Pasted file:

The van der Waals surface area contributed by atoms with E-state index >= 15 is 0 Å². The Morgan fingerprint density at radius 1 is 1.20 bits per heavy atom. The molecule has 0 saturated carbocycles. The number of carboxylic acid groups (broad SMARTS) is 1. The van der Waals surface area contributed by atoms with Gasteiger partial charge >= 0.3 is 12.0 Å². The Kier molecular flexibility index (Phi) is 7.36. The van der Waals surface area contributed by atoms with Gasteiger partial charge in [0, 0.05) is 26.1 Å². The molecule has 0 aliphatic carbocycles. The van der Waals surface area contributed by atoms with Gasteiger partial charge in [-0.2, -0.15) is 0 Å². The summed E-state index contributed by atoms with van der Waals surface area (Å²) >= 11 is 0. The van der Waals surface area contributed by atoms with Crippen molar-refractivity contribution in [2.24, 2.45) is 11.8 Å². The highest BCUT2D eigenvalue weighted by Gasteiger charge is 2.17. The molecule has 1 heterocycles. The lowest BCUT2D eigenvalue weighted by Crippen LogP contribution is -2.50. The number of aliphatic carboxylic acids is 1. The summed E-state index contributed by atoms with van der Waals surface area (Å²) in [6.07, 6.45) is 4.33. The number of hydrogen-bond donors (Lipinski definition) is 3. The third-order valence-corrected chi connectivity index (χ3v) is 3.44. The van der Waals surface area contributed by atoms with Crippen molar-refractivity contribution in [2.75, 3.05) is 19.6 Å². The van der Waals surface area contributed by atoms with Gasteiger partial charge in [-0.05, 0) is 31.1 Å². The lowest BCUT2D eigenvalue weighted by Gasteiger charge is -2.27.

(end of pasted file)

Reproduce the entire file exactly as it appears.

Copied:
The van der Waals surface area contributed by atoms with E-state index >= 15 is 0 Å². The Morgan fingerprint density at radius 1 is 1.20 bits per heavy atom. The molecule has 0 saturated carbocycles. The number of carboxylic acid groups (broad SMARTS) is 1. The van der Waals surface area contributed by atoms with Gasteiger partial charge >= 0.3 is 12.0 Å². The Kier molecular flexibility index (Phi) is 7.36. The van der Waals surface area contributed by atoms with Gasteiger partial charge in [0, 0.05) is 26.1 Å². The molecule has 0 aliphatic carbocycles. The van der Waals surface area contributed by atoms with Gasteiger partial charge in [-0.2, -0.15) is 0 Å². The summed E-state index contributed by atoms with van der Waals surface area (Å²) >= 11 is 0. The van der Waals surface area contributed by atoms with Crippen molar-refractivity contribution in [2.24, 2.45) is 11.8 Å². The highest BCUT2D eigenvalue weighted by Gasteiger charge is 2.17. The molecule has 1 heterocycles. The lowest BCUT2D eigenvalue weighted by Crippen LogP contribution is -2.50. The number of aliphatic carboxylic acids is 1. The summed E-state index contributed by atoms with van der Waals surface area (Å²) in [6.07, 6.45) is 4.33. The number of hydrogen-bond donors (Lipinski definition) is 3. The third-order valence-corrected chi connectivity index (χ3v) is 3.44. The van der Waals surface area contributed by atoms with Crippen molar-refractivity contribution in [2.75, 3.05) is 19.6 Å². The van der Waals surface area contributed by atoms with Gasteiger partial charge in [-0.05, 0) is 31.1 Å². The lowest BCUT2D eigenvalue weighted by Gasteiger charge is -2.27.